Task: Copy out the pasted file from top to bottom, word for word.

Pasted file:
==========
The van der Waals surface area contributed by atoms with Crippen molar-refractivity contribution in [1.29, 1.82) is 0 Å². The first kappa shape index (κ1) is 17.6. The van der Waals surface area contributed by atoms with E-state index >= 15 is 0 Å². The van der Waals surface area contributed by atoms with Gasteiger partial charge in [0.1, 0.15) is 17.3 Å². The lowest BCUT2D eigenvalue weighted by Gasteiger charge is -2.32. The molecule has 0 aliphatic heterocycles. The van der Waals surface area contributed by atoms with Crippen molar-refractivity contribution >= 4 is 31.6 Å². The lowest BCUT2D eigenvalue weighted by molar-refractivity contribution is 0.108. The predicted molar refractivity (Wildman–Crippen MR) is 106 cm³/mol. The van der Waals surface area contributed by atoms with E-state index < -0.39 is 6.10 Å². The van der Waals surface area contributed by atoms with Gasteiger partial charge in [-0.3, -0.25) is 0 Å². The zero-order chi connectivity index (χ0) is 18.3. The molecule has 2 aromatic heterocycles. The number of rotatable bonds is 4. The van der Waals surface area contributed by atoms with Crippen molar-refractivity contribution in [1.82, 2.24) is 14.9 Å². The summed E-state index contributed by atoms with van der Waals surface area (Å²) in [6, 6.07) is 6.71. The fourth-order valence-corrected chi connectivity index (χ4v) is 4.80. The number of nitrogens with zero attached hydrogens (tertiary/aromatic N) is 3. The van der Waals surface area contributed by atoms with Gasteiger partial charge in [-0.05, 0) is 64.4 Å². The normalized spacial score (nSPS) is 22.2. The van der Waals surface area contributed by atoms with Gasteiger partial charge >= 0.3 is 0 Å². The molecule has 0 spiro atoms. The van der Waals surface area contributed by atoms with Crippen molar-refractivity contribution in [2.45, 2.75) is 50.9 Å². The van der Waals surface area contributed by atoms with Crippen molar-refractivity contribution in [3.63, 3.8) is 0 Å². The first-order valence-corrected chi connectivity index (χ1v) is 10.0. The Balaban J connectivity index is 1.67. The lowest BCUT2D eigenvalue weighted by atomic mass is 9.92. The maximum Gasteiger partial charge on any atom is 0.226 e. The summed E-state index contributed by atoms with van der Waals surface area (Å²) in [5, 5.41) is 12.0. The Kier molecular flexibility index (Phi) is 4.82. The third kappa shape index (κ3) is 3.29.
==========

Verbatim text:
The van der Waals surface area contributed by atoms with Crippen molar-refractivity contribution in [1.29, 1.82) is 0 Å². The first kappa shape index (κ1) is 17.6. The van der Waals surface area contributed by atoms with E-state index >= 15 is 0 Å². The van der Waals surface area contributed by atoms with Gasteiger partial charge in [0.1, 0.15) is 17.3 Å². The lowest BCUT2D eigenvalue weighted by Gasteiger charge is -2.32. The molecule has 0 aliphatic heterocycles. The van der Waals surface area contributed by atoms with Crippen molar-refractivity contribution >= 4 is 31.6 Å². The lowest BCUT2D eigenvalue weighted by molar-refractivity contribution is 0.108. The predicted molar refractivity (Wildman–Crippen MR) is 106 cm³/mol. The van der Waals surface area contributed by atoms with E-state index < -0.39 is 6.10 Å². The van der Waals surface area contributed by atoms with Gasteiger partial charge in [-0.3, -0.25) is 0 Å². The zero-order chi connectivity index (χ0) is 18.3. The molecule has 2 aromatic heterocycles. The number of rotatable bonds is 4. The van der Waals surface area contributed by atoms with Crippen molar-refractivity contribution in [1.82, 2.24) is 14.9 Å². The summed E-state index contributed by atoms with van der Waals surface area (Å²) in [6, 6.07) is 6.71. The fourth-order valence-corrected chi connectivity index (χ4v) is 4.80. The number of nitrogens with zero attached hydrogens (tertiary/aromatic N) is 3. The van der Waals surface area contributed by atoms with Gasteiger partial charge in [-0.05, 0) is 64.4 Å². The normalized spacial score (nSPS) is 22.2. The van der Waals surface area contributed by atoms with Gasteiger partial charge >= 0.3 is 0 Å². The molecule has 0 spiro atoms. The van der Waals surface area contributed by atoms with Crippen molar-refractivity contribution in [2.45, 2.75) is 50.9 Å². The van der Waals surface area contributed by atoms with Crippen molar-refractivity contribution in [3.63, 3.8) is 0 Å². The first-order valence-corrected chi connectivity index (χ1v) is 10.0. The Balaban J connectivity index is 1.67. The lowest BCUT2D eigenvalue weighted by atomic mass is 9.92. The maximum Gasteiger partial charge on any atom is 0.226 e. The summed E-state index contributed by atoms with van der Waals surface area (Å²) in [5, 5.41) is 12.0. The Kier molecular flexibility index (Phi) is 4.82. The third kappa shape index (κ3) is 3.29.